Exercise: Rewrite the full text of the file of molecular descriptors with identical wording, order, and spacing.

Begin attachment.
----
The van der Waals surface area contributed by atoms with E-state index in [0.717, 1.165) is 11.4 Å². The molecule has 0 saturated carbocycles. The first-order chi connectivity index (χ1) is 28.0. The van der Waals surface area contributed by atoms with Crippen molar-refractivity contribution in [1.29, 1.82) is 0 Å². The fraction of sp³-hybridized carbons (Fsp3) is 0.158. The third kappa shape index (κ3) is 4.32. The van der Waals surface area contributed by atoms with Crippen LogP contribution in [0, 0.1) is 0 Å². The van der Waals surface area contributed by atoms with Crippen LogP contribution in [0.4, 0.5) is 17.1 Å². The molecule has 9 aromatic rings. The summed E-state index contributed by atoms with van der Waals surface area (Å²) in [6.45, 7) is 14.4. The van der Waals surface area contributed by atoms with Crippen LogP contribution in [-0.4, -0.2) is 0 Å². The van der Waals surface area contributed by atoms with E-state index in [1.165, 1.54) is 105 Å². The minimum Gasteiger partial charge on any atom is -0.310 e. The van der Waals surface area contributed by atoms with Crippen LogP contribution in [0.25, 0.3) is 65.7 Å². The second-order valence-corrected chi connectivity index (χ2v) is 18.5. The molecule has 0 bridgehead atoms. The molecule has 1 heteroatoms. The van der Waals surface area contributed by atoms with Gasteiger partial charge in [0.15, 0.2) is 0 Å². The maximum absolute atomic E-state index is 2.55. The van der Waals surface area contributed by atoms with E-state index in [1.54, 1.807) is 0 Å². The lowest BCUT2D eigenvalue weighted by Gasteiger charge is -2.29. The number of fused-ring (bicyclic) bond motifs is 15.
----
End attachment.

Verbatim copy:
The van der Waals surface area contributed by atoms with E-state index in [0.717, 1.165) is 11.4 Å². The molecule has 0 saturated carbocycles. The first-order chi connectivity index (χ1) is 28.0. The van der Waals surface area contributed by atoms with Crippen molar-refractivity contribution in [1.29, 1.82) is 0 Å². The fraction of sp³-hybridized carbons (Fsp3) is 0.158. The third kappa shape index (κ3) is 4.32. The van der Waals surface area contributed by atoms with Crippen LogP contribution in [0, 0.1) is 0 Å². The van der Waals surface area contributed by atoms with Crippen LogP contribution in [0.4, 0.5) is 17.1 Å². The molecule has 9 aromatic rings. The summed E-state index contributed by atoms with van der Waals surface area (Å²) in [6.45, 7) is 14.4. The van der Waals surface area contributed by atoms with Crippen LogP contribution in [-0.4, -0.2) is 0 Å². The van der Waals surface area contributed by atoms with E-state index in [1.165, 1.54) is 105 Å². The minimum Gasteiger partial charge on any atom is -0.310 e. The van der Waals surface area contributed by atoms with Crippen LogP contribution in [0.25, 0.3) is 65.7 Å². The second-order valence-corrected chi connectivity index (χ2v) is 18.5. The molecule has 0 bridgehead atoms. The molecule has 1 heteroatoms. The van der Waals surface area contributed by atoms with Gasteiger partial charge in [0.15, 0.2) is 0 Å². The maximum absolute atomic E-state index is 2.55. The van der Waals surface area contributed by atoms with E-state index in [1.54, 1.807) is 0 Å². The lowest BCUT2D eigenvalue weighted by Gasteiger charge is -2.29. The number of fused-ring (bicyclic) bond motifs is 15.